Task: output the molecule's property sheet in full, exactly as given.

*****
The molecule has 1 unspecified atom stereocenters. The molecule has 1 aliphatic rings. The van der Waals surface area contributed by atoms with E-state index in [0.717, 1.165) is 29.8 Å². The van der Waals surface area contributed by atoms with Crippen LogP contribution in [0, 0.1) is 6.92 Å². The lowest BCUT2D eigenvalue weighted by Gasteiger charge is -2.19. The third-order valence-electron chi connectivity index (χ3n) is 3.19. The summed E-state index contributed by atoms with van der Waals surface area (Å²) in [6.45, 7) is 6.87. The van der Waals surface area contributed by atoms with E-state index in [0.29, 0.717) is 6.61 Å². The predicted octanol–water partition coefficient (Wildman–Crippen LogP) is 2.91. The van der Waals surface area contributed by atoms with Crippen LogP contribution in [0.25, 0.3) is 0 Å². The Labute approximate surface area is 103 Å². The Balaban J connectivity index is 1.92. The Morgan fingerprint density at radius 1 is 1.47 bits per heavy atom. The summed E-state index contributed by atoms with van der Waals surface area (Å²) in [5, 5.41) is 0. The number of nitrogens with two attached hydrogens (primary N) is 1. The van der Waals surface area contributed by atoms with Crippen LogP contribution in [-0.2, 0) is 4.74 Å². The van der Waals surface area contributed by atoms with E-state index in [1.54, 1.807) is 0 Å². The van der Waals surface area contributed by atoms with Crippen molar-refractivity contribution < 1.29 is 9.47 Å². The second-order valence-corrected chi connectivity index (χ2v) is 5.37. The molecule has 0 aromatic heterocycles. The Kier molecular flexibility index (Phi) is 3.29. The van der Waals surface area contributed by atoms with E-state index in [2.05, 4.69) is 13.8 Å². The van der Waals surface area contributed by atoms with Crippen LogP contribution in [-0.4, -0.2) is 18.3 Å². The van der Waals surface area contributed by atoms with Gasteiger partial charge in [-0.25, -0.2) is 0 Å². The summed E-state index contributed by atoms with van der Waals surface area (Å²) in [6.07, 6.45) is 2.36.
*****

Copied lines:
The molecule has 1 unspecified atom stereocenters. The molecule has 1 aliphatic rings. The van der Waals surface area contributed by atoms with E-state index in [0.717, 1.165) is 29.8 Å². The van der Waals surface area contributed by atoms with Crippen LogP contribution in [0, 0.1) is 6.92 Å². The lowest BCUT2D eigenvalue weighted by Gasteiger charge is -2.19. The third-order valence-electron chi connectivity index (χ3n) is 3.19. The summed E-state index contributed by atoms with van der Waals surface area (Å²) in [6.45, 7) is 6.87. The van der Waals surface area contributed by atoms with E-state index in [0.29, 0.717) is 6.61 Å². The predicted octanol–water partition coefficient (Wildman–Crippen LogP) is 2.91. The van der Waals surface area contributed by atoms with Crippen LogP contribution in [0.25, 0.3) is 0 Å². The Labute approximate surface area is 103 Å². The Balaban J connectivity index is 1.92. The Morgan fingerprint density at radius 1 is 1.47 bits per heavy atom. The summed E-state index contributed by atoms with van der Waals surface area (Å²) in [5, 5.41) is 0. The number of nitrogens with two attached hydrogens (primary N) is 1. The van der Waals surface area contributed by atoms with Crippen LogP contribution in [-0.2, 0) is 4.74 Å². The van der Waals surface area contributed by atoms with E-state index in [1.54, 1.807) is 0 Å². The van der Waals surface area contributed by atoms with Crippen molar-refractivity contribution < 1.29 is 9.47 Å². The second-order valence-corrected chi connectivity index (χ2v) is 5.37. The molecule has 0 aromatic heterocycles. The Kier molecular flexibility index (Phi) is 3.29. The van der Waals surface area contributed by atoms with E-state index in [2.05, 4.69) is 13.8 Å². The van der Waals surface area contributed by atoms with Crippen LogP contribution in [-0.4, -0.2) is 18.3 Å². The van der Waals surface area contributed by atoms with Gasteiger partial charge in [-0.25, -0.2) is 0 Å². The summed E-state index contributed by atoms with van der Waals surface area (Å²) in [6.07, 6.45) is 2.36.